Transferring patients from hospices to nursing homes
Margaret Reith and Caroline Lucas
pp 241-243
The aim of palliative care is to achieve good quality of life and a dignified death, preferably in the patient’s preferred place of care (PPC). For many people who do not wish, or for whom it is not practical, to die at home, a hospice that specialises in end of life care offers the next best option and is indeed often the PPC. If, however, a UK hospice patient’s clinical condition unpredictably stabilises, a dilemma arises since the average length of stay in a hospice bed must remain at 10–12 days to use beds equitably and efficiently. The alternative option is to transfer those suffering from life-limiting illnesses from hospices which provide free specialist palliative care to ‘care homes with nursing’, which can be an emotive and difficult issue for patients, families and staff. It may be contrary to people’s wishes and best interests.
Living alone and dying at home: a realistic alternative?
Marit S Jordhøy and Gunn Grande
pp 244-247
During recent decades, home care has been a main focus within palliative care and is based on the philosophy and belief that dying at home is the preferred ideal for patients and their families. Accordingly, there has been considerable expansion of palliative care services to enable care and death at home. These initiatives have been accompanied by increased emphasis on home care within healthcare policy in several countries. It is debatable whether the latter is the result of a growing acknowledgement of the benefits of palliative care or related to increased strains on existing healthcare resources – hospital beds in particular. Regardless, the result is that the palliative care community and healthcare politicians have been working towards the same goal. Despite this, the proportion of patients who die at home is still a minority, raising the question of whether dying at home is truly a preferable and realistic alternative for larger subgroups of patients.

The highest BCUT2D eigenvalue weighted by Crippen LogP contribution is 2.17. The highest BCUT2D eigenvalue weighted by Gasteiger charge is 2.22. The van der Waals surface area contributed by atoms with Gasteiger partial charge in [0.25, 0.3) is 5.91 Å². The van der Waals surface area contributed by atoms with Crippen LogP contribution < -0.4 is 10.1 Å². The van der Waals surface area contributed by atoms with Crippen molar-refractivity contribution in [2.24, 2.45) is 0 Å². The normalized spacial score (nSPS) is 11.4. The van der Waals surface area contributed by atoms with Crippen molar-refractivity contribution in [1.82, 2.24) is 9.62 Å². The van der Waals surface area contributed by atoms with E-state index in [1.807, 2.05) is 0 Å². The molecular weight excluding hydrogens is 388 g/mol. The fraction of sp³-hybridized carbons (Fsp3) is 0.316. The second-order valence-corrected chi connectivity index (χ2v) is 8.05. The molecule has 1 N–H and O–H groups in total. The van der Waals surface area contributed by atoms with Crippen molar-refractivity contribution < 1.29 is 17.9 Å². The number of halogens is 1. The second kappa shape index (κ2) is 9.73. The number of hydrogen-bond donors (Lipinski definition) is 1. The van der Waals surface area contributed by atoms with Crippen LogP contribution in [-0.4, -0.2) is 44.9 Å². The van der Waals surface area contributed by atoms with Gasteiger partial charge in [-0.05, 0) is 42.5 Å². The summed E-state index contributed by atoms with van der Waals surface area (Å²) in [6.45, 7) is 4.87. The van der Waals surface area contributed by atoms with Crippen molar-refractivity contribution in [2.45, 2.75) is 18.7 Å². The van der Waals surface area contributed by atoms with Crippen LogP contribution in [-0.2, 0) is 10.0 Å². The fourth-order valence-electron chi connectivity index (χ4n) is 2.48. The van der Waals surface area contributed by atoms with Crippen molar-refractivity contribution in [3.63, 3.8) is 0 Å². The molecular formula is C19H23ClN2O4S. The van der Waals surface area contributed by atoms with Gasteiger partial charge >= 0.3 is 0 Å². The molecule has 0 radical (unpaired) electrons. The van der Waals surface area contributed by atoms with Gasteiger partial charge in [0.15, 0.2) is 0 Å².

User involvement in cancer care research
Nic Hughes
pp 248-250
For many academics, professional researchers and clinicians engaged in healthcare research, traditional approaches to identifying research problems and questions have tended to overlook consultation with people who use health services. This situation is changing, along with the increasing democratisation of society and the growth in consumerism. Researchers are more frequently expected to consult with and to involve service users and members of the public at each stage of the research process. For some research commissioners this is now mandatory. Models for how this can be achieved have appeared in the literature and, in the UK, an organisational infrastructure has been constructed to stimulate and support user involvement in research. But, for many researchers, this remains a new, untried and untested approach to research activity.
A palliative care unit for AIDS and cancer sufferers in Cambodia
Brigide Maigret, Jessy Bonnet, Paulette Ferlender and Philippe Poulain
pp 253-256
Situated on the Indochinese Peninsula, Cambodia is a country of roughly 181,000 square kilometres and about 13.5 million inhabitants, with an annual population growth of 2%. The country is divided into 24 provinces, with a great disparity in terms of population density (from 12 to 350 inhabitants/km2 – apart from the capital, which has a density of 4,000 inhabitants/km2).
Providing palliative care for prisoners
Miriam Colleran and Liam O’Síoráin
pp 257-260
Rold proposed that the treatment of sick and imminently dying inmates is a reflection of our principles as a society. Interest in the provision of palliative care for inmates in American prisons developed in response to the number of AIDS-related deaths of inmates. The cases of Billy Bell and Michael Joseph LeBlanc heightened public and prison officials’ awareness of prisoners with terminal illness and especially of their medical, psychological and spiritual needs.